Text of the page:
Where an attack is sudden and the danger is imminent a person may increase his danger by retreat. In such case he may stand his ground and slay his attacker even though it be proved that he might have more easily gained safety by flight. ( People v. Newcomer, 118 Cal. 263, 273 [50 P. 405]; People v. Hecker, 109 Cal. 451, 463 [42 P. 307, 30 L.R.A. 403]; People v. Ye Park, 62 Cal. 204, 208; Beard v. United States, 158 U.S. 550, 560 [15 S.Ct. 962, 39 L.Ed. 1086, 1090].) Necessity is deemed to exist when an innocent person is placed in sudden jeopardy. "[W]here the peril is swift and imminent and the necessity for action immediate . . . the law does not weigh in too nice scales the conduct of the assailed, and say he shall not be justified because he might have resorted to other means to secure his safety." ( People v. Hecker, supra, at p. 467.)  The evidence in this case fully satisfies these rules found in the decisions: (1) Not only must the defendant have believed himself to be in peril but, as a reasonable person, he must have had sufficient grounds for such belief. ( People v. Glover, 141 Cal. 233, 238 [ 74 P. 745]; People v. Herges, 14 Cal.App. 273, 276 [ 111 P. 624]; People v. Albori, 97 Cal.App. 537, 544-545 [ 275 P. 1017].)  (2) Defendant was entitled to act upon appearances, and if the conduct of decedent was such as to induce in the mind of a reasonable man, under all the circumstances then existing and viewed from the standpoint of the defendant, the fear or belief that death or great bodily harm was about to be inflicted by decedent upon defendant, it does not matter whether such danger was real or apparent. ( People v. Thomson, 145 Cal. 717, 720 [ 79 P. 435]; People v. Hatchett, 63 Cal.App.2d 144, 156, 158 [ 146 P.2d 469].)  (3) If defendant acted from reasonable and honest convictions he cannot be held criminally responsible for a mistake in the actual extent of the danger, when other reasonable men would alike have been mistaken. ( People v. Smith, 164 Cal. 451, 462 [ 129 P. 785].)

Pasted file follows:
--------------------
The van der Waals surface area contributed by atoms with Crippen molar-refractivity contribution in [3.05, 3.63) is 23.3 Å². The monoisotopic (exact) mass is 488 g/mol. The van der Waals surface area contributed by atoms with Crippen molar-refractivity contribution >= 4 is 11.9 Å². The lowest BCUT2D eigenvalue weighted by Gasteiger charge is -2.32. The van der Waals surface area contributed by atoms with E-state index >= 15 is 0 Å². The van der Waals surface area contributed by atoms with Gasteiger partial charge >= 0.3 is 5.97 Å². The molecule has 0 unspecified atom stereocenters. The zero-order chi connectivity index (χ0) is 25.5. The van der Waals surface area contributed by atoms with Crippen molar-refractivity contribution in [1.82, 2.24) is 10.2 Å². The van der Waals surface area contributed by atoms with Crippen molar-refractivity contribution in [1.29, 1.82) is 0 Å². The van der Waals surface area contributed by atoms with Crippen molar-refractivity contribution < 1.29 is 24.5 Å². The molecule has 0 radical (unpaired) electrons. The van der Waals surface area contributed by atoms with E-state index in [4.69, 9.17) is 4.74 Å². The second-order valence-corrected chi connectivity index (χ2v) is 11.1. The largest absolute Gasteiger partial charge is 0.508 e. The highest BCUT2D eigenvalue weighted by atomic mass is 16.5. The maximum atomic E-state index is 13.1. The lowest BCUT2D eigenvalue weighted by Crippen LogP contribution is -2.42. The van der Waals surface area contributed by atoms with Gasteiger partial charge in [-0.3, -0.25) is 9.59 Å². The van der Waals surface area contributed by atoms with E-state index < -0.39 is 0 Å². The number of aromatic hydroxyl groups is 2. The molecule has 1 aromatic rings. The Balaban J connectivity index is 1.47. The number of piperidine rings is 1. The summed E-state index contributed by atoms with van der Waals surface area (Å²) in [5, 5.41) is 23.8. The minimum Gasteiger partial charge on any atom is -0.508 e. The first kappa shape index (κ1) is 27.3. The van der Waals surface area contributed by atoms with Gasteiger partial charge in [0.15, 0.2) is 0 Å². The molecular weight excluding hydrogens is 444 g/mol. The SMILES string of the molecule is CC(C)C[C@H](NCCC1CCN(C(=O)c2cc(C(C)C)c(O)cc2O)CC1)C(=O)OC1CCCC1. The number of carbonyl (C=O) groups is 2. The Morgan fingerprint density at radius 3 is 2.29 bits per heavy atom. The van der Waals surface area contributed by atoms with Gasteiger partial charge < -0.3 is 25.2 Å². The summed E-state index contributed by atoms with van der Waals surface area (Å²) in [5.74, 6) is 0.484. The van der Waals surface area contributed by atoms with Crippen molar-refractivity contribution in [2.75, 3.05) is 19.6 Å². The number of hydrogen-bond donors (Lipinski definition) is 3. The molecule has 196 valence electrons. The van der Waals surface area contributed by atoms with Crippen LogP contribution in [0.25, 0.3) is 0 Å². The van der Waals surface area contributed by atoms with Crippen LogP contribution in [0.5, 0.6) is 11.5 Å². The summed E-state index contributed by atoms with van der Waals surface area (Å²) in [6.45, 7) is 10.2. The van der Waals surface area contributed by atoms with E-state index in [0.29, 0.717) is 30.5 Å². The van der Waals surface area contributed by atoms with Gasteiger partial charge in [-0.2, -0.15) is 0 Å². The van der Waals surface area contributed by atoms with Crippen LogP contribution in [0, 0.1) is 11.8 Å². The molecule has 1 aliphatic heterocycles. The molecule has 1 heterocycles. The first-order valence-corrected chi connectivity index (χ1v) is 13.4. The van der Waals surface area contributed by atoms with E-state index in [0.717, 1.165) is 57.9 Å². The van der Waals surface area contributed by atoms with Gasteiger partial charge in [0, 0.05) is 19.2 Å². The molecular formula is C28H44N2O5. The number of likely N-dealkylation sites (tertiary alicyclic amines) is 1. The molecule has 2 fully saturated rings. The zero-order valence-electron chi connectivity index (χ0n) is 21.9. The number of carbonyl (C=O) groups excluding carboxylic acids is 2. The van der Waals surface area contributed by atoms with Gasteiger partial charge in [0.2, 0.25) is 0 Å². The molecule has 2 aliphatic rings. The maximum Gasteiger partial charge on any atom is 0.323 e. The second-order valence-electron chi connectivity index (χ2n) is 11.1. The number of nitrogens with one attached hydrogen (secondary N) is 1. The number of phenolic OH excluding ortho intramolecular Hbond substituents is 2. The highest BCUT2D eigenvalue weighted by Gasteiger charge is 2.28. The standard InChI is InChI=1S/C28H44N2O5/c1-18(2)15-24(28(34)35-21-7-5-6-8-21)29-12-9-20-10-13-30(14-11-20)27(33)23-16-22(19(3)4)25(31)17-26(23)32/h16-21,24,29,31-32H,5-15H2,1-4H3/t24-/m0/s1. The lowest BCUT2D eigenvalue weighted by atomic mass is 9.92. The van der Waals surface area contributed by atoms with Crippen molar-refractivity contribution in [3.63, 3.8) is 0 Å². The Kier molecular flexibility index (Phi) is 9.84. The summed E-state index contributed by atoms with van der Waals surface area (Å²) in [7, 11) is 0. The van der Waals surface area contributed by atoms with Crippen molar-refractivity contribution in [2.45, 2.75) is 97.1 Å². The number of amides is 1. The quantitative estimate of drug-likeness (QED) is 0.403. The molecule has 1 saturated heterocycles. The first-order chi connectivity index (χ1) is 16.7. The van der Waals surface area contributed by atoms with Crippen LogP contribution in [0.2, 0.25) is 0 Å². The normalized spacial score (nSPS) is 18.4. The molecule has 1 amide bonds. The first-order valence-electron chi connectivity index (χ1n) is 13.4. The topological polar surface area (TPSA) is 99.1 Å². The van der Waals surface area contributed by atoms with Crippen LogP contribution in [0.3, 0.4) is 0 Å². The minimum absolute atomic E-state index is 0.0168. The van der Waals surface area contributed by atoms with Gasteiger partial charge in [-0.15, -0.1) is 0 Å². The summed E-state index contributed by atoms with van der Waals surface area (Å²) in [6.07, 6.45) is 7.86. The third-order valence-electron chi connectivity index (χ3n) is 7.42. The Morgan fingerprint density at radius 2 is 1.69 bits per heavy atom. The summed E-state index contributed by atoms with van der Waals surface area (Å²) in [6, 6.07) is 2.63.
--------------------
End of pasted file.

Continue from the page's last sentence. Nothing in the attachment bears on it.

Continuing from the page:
Defendant had reason to believe, and from all the evidence we must conclude that he did believe, he was in danger of bodily injury which might be serious or even result in his death. An apparent and actual necessity existed which would lead any reasonable man to be in such fear of grave results to himself that he would be justified in resorting to self-defense and to use such force as he believed was necessary to protect himself from the encounter which seemed to be imminent.